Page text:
Journal of General Internal Medicine

, Volume 34, Issue 4, pp 544–551 | Cite as

Association of Health Literacy and Numeracy with Interest in Research Participation

  • Sunil KripalaniEmail author
  • William J. Heerman
  • Niral J. Patel
  • Natalie Jackson
  • Kathryn Goggins
  • Russell L. Rothman
  • Vivian M. Yeh
  • Kenneth A. Wallston
  • Duane T. Smoot
  • Consuelo H. Wilkins
Original Research



There is much attention to recruitment of diverse populations in research, but little is known about the influence of health literacy and numeracy skills.


To determine if health literacy and numeracy affect individuals’ interest to participate in research studies.


Cross-sectional survey data were pooled from 3 large studies conducted in the Mid-South Clinical Data Research Network.


Adult patients enrolled in 1 of 3 Mid-South Clinical Data Research Network studies.

Main Measures

The survey domains included demographic items, the 3-item Brief Health Literacy Screen (range 3–15), and the 3-item Subjective Numeracy Scale (range 3–18). The outcome was a sum index measure of a 7-item instrument (range 7–21) assessing individuals’ interest in participating in different types of research, including research that involves taking surveys, giving a blood sample, participating via phone or internet, taking an investigational medication, meeting at a local community center or school, including family, or staying overnight at a hospital.

Key Results

Respondents (N = 15,973) were predominately women (65.5%), White (81.4%), and middle aged (M = 52.8 years, SD = 16.5); 32.4% previously participated in research. Self-reported health literacy was relatively high (M = 13.5 out of 15, SD = 2.1), and subjective numeracy skills were somewhat lower (M = 14.3 out of 18, SD = 3.6). After adjustment for age, gender, race, income, education, and other characteristics, lower health literacy and numeracy skills were each independently associated with less interest in research participation (p < 0.001 for each). Prior research participation was associated with greater interest in future research participation (p < 0.001).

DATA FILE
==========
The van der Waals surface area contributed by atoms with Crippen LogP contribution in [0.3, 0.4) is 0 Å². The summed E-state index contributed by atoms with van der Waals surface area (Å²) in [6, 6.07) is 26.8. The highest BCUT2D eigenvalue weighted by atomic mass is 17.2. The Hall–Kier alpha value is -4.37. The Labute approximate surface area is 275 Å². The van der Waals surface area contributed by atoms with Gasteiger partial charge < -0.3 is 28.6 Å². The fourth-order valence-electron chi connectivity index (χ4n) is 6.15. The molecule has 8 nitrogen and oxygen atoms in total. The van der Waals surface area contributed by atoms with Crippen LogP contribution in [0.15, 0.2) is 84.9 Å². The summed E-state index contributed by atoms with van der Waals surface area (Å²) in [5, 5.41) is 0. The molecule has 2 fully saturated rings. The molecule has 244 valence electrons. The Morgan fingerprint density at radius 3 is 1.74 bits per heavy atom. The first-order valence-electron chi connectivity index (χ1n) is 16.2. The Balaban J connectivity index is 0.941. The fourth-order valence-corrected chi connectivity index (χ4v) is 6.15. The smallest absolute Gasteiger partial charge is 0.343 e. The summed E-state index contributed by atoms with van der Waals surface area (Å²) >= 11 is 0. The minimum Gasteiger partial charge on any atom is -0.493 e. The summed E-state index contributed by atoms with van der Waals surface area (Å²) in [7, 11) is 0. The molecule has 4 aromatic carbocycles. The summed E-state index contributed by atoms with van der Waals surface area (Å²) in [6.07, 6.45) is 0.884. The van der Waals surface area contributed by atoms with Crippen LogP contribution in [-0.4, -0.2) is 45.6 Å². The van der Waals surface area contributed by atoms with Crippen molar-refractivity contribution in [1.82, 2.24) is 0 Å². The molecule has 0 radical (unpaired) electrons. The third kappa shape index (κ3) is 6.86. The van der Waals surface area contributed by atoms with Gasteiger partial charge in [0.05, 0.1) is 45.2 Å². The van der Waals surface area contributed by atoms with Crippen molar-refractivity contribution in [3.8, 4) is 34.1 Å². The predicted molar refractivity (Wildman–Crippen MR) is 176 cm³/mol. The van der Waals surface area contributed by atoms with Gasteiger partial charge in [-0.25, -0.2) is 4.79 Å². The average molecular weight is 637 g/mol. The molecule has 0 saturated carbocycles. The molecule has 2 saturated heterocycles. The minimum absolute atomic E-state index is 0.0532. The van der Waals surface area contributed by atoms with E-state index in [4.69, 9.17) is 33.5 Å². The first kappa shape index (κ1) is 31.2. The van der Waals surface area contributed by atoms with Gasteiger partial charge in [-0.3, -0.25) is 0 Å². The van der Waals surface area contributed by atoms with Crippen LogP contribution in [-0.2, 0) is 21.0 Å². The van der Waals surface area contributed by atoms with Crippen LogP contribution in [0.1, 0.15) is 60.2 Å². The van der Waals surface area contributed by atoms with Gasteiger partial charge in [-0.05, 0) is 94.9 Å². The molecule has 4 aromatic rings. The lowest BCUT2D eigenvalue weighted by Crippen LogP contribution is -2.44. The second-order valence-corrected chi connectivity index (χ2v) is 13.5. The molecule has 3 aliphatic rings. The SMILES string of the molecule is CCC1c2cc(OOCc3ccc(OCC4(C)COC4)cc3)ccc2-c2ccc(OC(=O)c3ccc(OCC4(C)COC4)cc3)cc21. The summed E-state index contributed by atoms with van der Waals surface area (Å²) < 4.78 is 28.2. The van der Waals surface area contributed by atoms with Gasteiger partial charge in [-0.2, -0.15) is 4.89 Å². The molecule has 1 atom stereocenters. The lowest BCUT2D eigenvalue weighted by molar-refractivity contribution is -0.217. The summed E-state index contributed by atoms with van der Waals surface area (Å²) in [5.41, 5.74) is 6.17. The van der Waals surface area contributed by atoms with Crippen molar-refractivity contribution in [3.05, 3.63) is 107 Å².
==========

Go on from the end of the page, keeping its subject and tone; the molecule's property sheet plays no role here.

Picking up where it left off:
After adjustment for factors known to be predictive of interest, individuals with lower health literacy or numeracy scores were less interested in participating in research. Additional work is needed to elucidate reasons for this finding and to determine strategies to engage these populations.


health literacy health numeracy survey research 



There are no additional contributors to this manuscript.


This work was supported by the Patient-Centered Outcomes Research Institute (R-1306-04869 and ME-1306-03342) and the National Institutes of Health (5UL1TR000445, 5U54MD007593, and 5U24TR001579).

Compliance with Ethical Standards

The Vanderbilt Institutional Review Board (IRB) approved each study. Participants provided electronic or written informed consent.

Prior Presentations

Patel, N.J., Jackson, N., Duke, L., Wilkins, C.H., Heerman, W.J., and Kripalani, S. The Effect of Health Literacy and Numeracy on Interest in Research Participation. Presented at the Advancing the Science of Community Engaged Research Conference in 2016.

Conflict of Interest

Sunil Kripalani, MD, MSc – Consultancies: SAI Interactive and Verustat/Stock ownership in Bioscape Digital.

Russell L. Rothman, MD, MPP – Consultancies: EdLogics, Inc. and Boehringer – Ingelheim.

Kenneth A. Wallston, PhD – Other – Member of the Advisory Board of EdLogics, Inc.

All other authors declare no conflicts of interest.


  1. 1.
    Taylor RG, Hounchell M, Ho M, Grupp-Phelan J. Factors associated with participation in research conducted in a pediatric emergency department. Pediatr Emerg Care. 2015;31:348–52.CrossRefGoogle Scholar
  2. 2.
    Voss R, Gravenstein S, Baier R, et al. Recruiting hospitalized patients for research: how do participants differ from eligible nonparticipants? J Hosp Med. 2013;8:208–14. CrossRefGoogle Scholar
  3. 3.
    Bonevski B, Randell M, Paul C, et al. Reaching the hard-to-reach: a systematic review of strategies for improving health and medical research with socially disadvantaged groups. BMC Med Res Methodol. 2014;14:1.CrossRefGoogle Scholar
  4. 4.